American in the ranks as Taliban surrender

This image made from TV footage recorded in Mazar-i-Sharif shows the American Taliban volunteer calling himself Abdul Hamid. Photo: AP

A family friend called him a sweet, shy kid from California. But somehow John Phillip Walker Lindh turned up among the Taliban prisoners who surrendered over the weekend to Northern Alliance forces.

A spokesman for United States Central Command said: "He was among the al-Qaeda and Taliban prisoners ... He is injured and is being given medical assistance by US forces."

The man, described as "a white, educated-sounding, apparently middle-class American", was taken into custody on Saturday at a hospital, where he had been admitted for treatment for minor gunshot and shrapnel wounds.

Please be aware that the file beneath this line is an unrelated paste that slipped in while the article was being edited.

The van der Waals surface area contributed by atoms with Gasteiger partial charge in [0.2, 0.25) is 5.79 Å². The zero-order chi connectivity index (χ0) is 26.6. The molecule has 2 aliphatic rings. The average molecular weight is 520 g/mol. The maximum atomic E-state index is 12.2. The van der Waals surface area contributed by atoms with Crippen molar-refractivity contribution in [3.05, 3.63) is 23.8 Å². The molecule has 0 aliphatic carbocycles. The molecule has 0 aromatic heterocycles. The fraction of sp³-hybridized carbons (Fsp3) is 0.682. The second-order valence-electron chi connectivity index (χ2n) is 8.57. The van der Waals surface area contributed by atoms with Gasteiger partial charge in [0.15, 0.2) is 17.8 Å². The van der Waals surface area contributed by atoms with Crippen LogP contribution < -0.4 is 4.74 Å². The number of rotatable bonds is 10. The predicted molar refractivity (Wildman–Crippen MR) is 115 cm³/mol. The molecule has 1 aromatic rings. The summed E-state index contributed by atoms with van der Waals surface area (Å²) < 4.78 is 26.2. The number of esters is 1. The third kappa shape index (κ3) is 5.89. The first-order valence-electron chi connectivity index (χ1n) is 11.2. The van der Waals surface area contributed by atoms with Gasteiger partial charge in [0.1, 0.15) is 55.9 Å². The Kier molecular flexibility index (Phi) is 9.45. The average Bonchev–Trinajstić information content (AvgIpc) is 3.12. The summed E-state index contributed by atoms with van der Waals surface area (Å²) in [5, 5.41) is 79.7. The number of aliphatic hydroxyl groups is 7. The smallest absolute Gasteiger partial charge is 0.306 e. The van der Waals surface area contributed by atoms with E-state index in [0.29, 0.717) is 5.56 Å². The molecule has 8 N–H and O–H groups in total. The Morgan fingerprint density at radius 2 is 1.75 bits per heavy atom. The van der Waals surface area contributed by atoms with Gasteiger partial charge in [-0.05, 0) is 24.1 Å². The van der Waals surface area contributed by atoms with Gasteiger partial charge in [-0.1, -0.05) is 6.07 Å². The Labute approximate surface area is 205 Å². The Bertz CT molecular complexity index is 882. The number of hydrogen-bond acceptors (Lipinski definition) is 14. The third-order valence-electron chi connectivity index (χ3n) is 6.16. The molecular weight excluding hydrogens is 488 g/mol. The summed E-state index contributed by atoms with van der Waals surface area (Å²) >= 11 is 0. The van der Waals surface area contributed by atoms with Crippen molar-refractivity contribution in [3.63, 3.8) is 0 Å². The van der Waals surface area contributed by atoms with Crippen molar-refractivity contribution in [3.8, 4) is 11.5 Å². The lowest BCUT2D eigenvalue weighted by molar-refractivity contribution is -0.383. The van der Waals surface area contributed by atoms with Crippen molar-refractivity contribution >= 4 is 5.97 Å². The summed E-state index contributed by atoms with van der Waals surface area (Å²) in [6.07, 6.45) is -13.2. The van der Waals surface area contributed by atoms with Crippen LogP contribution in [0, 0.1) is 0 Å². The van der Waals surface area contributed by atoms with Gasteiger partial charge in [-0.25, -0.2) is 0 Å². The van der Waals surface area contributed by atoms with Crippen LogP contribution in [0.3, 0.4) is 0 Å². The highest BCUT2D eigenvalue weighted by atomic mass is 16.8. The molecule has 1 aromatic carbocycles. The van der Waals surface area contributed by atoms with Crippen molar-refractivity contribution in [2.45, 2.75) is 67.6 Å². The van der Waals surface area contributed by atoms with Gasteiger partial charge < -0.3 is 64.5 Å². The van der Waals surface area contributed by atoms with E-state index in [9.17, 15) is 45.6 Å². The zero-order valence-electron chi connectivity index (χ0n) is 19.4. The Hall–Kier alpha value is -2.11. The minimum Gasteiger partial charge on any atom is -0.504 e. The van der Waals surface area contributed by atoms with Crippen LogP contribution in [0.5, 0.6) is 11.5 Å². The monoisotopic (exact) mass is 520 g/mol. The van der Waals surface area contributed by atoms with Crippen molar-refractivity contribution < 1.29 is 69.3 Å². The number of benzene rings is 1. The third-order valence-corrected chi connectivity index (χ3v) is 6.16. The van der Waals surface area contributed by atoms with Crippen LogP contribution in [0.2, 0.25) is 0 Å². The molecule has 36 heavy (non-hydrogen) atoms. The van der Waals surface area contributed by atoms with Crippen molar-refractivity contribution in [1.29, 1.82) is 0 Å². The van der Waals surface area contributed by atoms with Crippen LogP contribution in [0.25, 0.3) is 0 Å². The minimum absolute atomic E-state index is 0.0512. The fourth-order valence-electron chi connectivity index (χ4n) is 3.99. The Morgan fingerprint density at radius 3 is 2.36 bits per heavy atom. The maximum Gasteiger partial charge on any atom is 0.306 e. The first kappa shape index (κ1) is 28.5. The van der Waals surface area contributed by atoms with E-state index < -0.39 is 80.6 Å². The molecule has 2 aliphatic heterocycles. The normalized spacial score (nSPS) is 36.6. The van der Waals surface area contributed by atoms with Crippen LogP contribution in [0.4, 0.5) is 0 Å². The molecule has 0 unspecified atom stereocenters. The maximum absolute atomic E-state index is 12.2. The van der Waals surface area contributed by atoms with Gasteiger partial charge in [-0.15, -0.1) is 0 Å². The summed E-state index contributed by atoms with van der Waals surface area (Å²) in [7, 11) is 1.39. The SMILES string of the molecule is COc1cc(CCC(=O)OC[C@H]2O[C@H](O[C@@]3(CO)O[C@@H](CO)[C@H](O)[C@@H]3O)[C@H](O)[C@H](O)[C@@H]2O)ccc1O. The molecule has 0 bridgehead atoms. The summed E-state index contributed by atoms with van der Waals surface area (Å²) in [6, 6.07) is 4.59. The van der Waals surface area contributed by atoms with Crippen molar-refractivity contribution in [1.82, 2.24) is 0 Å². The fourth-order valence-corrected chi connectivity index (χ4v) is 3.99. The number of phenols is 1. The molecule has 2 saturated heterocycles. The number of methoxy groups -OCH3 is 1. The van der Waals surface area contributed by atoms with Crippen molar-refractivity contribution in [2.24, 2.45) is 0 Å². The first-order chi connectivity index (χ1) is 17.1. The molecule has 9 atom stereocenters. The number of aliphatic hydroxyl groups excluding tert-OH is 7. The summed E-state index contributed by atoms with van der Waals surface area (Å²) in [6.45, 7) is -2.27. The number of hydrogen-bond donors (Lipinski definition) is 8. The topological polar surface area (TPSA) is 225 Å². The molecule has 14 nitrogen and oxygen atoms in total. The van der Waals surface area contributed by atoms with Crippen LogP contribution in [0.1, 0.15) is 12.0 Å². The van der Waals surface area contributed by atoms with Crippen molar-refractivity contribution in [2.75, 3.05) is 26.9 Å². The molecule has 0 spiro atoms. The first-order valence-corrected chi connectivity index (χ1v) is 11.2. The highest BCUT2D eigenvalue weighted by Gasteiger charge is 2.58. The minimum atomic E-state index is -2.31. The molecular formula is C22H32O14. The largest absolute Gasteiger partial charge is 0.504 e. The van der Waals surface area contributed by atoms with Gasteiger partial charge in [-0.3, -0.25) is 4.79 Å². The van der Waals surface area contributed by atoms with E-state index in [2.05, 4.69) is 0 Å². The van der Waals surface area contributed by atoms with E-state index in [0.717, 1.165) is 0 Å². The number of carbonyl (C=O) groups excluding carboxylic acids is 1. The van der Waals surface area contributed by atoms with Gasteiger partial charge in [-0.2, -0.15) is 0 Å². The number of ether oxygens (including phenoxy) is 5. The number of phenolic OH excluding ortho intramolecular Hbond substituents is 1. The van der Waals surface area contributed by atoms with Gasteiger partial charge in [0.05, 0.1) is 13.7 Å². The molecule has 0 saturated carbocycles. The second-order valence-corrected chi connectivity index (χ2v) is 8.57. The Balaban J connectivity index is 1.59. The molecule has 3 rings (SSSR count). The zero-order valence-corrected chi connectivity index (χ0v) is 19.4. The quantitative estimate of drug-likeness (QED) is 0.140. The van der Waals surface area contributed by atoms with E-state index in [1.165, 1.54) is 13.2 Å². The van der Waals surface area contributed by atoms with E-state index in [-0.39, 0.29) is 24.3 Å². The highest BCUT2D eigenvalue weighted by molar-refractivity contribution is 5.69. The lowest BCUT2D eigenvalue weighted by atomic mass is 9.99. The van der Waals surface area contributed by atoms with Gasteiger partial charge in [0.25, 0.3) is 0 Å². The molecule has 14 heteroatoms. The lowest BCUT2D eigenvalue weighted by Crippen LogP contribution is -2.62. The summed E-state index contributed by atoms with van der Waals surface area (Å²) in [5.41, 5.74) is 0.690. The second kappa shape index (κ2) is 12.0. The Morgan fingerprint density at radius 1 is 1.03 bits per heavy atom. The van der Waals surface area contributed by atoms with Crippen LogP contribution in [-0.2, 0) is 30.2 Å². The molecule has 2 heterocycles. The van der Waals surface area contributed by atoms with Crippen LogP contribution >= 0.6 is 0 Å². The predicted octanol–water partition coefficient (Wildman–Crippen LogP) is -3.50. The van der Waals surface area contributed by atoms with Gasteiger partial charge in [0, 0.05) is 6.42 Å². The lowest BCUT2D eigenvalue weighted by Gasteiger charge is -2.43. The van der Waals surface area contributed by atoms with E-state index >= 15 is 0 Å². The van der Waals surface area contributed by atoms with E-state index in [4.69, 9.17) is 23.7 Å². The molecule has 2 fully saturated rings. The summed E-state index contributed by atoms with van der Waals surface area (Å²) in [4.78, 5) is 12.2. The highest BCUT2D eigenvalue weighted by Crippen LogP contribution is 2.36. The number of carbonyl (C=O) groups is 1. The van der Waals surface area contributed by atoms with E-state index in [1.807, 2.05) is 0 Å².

Mr Lindh, 20, spent his formative years in San Anselmo, a leafy suburb across the bay from San Francisco. He became Abdul Hamid when he converted to Islam at 16, a move grudgingly accepted by his parents.

"I was a student in Pakistan, studying Islam and came into contact with many people connected with Taliban," John Walker said in an interview shown on CNN television yesterday.

"I lived in the region, the North West Frontier Province (of Pakistan)," he said. "The people in general have a great love for the Taliban so I started to read some of the literature of the scholars, the history of Kabul ... my heart became attached to that."

"It isn't what they would have chosen for him," said a family friend, Bill Jones.

However John's father, Frank Lindh, who is divorced from his mother Marilyn, said that his son took to Islam naturally. "I support him and his studies," Lindh said. "He's learned Arabic and is memorising the Koran. He's a very good scholar."